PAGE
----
Latest Stories
Removing a Broken Lens Filter with a Band Saw!

Bad luck befalls Norm as his DSLR suffers another drop and broken lens filter. Adam and Norm attempt to remove the broken filter using a lens wrench tool that Adam found online, but when that fails, it's time to use the band saw. It's utterly nerve-wracking!

LEGO with Friends: Technic 2-in-1 Build Off, Part 1

We go back to our roots in this week's LEGO with Friends with a straight-up speed build competition! Frank is in town this week to do a build-off with Norm, and to avoid any bias, they're each building the same set! But with a twist: using the same pieces, they're going to build completely different models!

Visiting Scotland’s National Museum of Flight

Whenever I travel, I like to seek out local aviation museums. There are often some rare gems to be found. That was definitely the case during my recent trip to Scotland. I was able to visit the National Museum of Flight (NMF), and it was a day extremely well-spent.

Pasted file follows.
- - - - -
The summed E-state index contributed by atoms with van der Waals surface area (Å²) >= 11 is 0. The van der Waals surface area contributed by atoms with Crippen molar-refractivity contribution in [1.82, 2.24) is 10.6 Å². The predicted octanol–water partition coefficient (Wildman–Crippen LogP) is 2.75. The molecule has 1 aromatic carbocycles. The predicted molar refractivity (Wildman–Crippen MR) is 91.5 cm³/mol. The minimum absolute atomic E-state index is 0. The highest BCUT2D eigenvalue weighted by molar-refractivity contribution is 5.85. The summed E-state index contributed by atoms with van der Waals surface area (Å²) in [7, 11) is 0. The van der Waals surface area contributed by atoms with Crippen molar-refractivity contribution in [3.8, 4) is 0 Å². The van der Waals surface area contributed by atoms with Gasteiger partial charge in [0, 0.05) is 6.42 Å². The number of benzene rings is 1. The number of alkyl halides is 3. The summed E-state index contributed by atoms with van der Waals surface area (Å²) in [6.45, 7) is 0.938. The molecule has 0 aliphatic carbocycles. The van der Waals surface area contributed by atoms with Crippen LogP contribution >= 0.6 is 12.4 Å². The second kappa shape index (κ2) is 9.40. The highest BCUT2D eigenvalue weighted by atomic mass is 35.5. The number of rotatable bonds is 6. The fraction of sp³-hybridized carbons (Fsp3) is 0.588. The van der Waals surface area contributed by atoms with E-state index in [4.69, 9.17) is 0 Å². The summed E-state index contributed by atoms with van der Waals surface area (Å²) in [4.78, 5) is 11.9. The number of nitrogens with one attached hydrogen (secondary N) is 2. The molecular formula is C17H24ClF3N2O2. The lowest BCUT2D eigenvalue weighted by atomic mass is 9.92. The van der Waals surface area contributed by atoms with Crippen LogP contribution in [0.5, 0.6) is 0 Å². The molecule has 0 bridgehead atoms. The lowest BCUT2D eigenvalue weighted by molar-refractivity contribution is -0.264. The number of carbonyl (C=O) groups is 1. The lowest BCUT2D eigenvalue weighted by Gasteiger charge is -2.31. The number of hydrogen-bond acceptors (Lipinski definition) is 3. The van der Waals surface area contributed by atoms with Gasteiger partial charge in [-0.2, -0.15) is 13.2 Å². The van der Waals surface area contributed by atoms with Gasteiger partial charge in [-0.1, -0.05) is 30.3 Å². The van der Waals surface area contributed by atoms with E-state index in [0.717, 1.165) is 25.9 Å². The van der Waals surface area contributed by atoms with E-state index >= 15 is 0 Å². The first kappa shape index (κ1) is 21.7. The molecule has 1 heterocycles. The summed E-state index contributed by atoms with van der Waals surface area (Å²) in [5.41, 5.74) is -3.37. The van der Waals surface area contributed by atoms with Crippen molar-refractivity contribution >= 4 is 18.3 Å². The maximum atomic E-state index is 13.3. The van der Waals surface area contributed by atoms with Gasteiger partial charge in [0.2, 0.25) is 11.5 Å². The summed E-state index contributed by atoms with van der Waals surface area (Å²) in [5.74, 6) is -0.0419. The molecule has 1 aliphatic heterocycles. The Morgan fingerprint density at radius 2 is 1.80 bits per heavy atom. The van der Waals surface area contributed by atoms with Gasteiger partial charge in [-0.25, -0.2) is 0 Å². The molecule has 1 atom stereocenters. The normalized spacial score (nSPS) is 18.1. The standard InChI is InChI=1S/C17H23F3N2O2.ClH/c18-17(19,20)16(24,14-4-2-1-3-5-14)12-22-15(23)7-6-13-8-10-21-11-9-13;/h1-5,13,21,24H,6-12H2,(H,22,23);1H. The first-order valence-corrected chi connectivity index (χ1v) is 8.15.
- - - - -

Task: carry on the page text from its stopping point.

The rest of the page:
The museum is located in East Fortune, a short drive from Edinburgh. The site was formerly a Royal Air Force (RAF) station with roots dating back to World War I. Several of the museum's buildings are rare surviving examples of World War 2-era hangars and facilities. The museum occupies only a portion of the former station. Other areas are home to a small civilian airport and an amateur race track. I saw plenty of activity in all three areas during my Sunday afternoon visit.

Rare Exhibits

I was particularly excited to visit NMF since it was to be my first aviation museum outside of the US. That alone ensured that I would find numerous aircraft that I'd never seen before. I love it when I finally run across an example of an airplane that I've read about and viewed photos of, but never seen in person. I was able to punch that card many times at NMF.